Fusion Strategies

Assume that during the second stage of the conversion process outlined in Section 8.2 fusion power is released; the next question is the same of fission power: What is the best strategy to exploit it? In Newtonian physics thrust is produced by accelerat ing a propellant; power is indispensable to accelerate it, but might be in forms not immediately useable, e.g., high-energy photons (gamma-rays).

During stage two of energy conversion, fusion produces high kinetic energy products such as He++, H+, electrons and others, see Figure 8.8. One strategy is to exploit the kinetic energy of these particles directly, letting them be free to leave the reactor with all their kinetic energy acquired, and with most of their momenta somehow aligned in the same direction of the desired thrust. For instance, this collimation may be realized by guiding particles using a magnetic field, B. In the end, this strategy is just like that in any chemical rocket or in fission fragment nuclear reactors (see Section 7.15), only here the "propellant" would be the very fusion products. One may call this propulsion strategy "thermal fusion propulsion". In fact, the temperature of fusion products is so high (a few MeV per He nucleus) that their ideal exhaust velocity or Isp may be 106-107m/s. Thrust, F, will depend on the mass fused and ejected per unit time, i.e., on reactor power, see Figure 8.4. Figure 8.4 shows that to obtain a thrust F = 100 tons with Isp = 105 s requires a 1,000-GW reactor, with a fusing flow-rate of order 1 kg/s. With a of order 3.5 x 10~3, see Figure 8.1, the actual mass injected into the reactor must be 1/a larger, or about 300 kg/s: it is easy to see that such thrust cannot be sustained for long periods of time, and probably not even a one-way stellar mission would be feasible within a 20-year time-span. However, quasi-interstellar missions appear at least possible, if not truly practical.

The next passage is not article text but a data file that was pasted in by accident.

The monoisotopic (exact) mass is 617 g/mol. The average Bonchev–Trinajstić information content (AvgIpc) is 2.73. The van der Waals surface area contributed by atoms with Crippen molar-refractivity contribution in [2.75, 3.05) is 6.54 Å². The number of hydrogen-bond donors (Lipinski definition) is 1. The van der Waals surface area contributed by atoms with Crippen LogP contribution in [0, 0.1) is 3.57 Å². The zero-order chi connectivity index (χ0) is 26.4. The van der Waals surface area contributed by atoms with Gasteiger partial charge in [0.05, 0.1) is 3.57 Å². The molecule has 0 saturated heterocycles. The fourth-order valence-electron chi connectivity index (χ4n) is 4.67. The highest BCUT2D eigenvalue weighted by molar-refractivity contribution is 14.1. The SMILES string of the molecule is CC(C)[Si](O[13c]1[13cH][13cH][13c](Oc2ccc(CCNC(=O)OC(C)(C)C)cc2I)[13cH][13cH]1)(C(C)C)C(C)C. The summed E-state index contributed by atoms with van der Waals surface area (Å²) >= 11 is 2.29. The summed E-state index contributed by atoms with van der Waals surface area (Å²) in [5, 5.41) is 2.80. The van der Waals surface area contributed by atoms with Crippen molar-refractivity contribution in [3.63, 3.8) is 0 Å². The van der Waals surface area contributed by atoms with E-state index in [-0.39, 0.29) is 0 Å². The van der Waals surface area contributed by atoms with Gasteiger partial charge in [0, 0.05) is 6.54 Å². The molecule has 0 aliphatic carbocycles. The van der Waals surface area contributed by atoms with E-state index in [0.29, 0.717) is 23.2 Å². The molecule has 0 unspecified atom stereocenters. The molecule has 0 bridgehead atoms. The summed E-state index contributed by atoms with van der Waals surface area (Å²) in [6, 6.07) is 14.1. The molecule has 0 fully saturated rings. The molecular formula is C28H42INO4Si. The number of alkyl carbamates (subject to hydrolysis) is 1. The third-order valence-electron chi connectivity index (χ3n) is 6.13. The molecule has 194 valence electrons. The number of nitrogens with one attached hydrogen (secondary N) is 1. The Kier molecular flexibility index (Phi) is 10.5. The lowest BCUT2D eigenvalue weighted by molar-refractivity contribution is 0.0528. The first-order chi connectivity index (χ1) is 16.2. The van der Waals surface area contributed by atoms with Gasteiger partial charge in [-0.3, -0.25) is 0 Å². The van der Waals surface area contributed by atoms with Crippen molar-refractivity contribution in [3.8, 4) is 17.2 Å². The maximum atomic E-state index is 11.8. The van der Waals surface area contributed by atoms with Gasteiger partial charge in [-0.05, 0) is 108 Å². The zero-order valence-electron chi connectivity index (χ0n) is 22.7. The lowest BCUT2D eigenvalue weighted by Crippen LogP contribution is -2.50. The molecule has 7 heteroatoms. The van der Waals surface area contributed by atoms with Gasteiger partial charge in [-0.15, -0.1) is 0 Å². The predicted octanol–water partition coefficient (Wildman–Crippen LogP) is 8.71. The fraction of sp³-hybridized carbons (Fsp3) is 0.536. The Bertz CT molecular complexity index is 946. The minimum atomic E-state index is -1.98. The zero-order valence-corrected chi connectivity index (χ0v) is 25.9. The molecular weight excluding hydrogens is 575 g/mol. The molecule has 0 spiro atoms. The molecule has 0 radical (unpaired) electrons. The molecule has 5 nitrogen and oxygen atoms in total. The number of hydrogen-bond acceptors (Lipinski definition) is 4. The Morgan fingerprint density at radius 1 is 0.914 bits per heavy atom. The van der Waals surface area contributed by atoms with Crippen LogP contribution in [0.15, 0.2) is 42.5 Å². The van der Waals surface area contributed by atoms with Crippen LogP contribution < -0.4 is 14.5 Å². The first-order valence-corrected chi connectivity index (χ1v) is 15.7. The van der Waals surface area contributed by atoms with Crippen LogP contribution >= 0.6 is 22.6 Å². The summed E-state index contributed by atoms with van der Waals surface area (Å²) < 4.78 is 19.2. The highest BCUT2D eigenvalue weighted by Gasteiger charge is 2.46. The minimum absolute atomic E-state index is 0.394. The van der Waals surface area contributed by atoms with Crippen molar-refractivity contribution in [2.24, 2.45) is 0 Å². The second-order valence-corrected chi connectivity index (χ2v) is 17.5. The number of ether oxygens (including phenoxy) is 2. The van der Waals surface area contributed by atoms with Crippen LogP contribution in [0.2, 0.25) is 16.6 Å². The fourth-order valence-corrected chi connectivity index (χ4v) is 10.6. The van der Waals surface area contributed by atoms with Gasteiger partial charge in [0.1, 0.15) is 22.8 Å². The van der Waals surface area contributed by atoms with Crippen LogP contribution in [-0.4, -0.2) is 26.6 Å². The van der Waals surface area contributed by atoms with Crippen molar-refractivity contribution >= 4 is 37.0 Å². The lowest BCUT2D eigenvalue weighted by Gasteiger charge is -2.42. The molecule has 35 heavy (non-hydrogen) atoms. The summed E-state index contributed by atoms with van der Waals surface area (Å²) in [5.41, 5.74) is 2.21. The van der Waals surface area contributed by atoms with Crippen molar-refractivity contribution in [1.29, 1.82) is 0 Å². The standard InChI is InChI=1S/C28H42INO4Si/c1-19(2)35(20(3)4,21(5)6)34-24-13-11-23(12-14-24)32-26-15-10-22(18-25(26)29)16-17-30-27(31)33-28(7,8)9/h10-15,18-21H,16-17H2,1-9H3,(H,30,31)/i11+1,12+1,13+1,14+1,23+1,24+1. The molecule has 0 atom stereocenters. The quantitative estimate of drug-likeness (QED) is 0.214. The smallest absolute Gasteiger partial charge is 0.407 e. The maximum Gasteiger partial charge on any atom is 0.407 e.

As already seen in Chapter 7, the alternative strategy consists of using the fusion reactor as an electric generator, powering an electric thruster. This second strategy may be called "electric fusion propulsion''. Of course this choice involves thermaliz-ing fusion products inside a working fluid and using it in thermodynamic or direct-conversion cycles of some sort, just as in all ground fusion power plants concepts. Thermodynamic conversion is at most 50% efficient: the unused heat must be eliminated. In space this means space radiators, where the working fluid exchanges heat with the temperature of "space" (the 2.72 K of the cosmic background radiation discovered by Wilson and Penzias). The weight of the best space radiators is substantial, implying a major disadvantage of this strategy when power is large.

At present most proposals being discussed to extract electric power from fusion do not go beyond standard thermodynamic cycles based on the heat extracted from the cooling jacket surrounding the reactor chamber. On the other hand, this strategy uncouples the propulsion system proper from the power generator, a better choice when thrust and Isp need to be modulated. For instance, when maneuvering near gravitational fields, larger thrust (at lower Isp) is better, while much smaller thrust, but with a much larger Isp, is better when en route to the final destination; electric thrusters lend themselves to such trade-offs in operating mode more easily than direct thermal fusion propulsion. In fact, contrary to chemical or fission rockets, where inert matter can be added to increase thrust at the expense of Isp, fusion reactors are far more intolerant of inert (that is, non-fusing) matter added. Inert matter can quench fusion kinetics immediately. At this stage of understanding of fusion it would be probably premature to assign a priority to the first or to the second strategy; picking one or the other will depend on factors at present beyond our knowledge, and especially on the type and scope of mission.

Although these are the two main strategies, others are still conceptually possible, and will be mentioned when needed. The next question is how to achieve fusion in practice, namely the type of fusion reactor. Work in this area began in the 1950s, and is still continuing. Fundamental information is widely available [e.g., Kammash, 1995; STAIF], so the following sections emphasize basic physics rather than engineering still farther in the future. Because no experience exists so far in fusion propulsion, the authors will feel satisfied if at least the main pluses and minuses of reactor strategies proposed are made clear.

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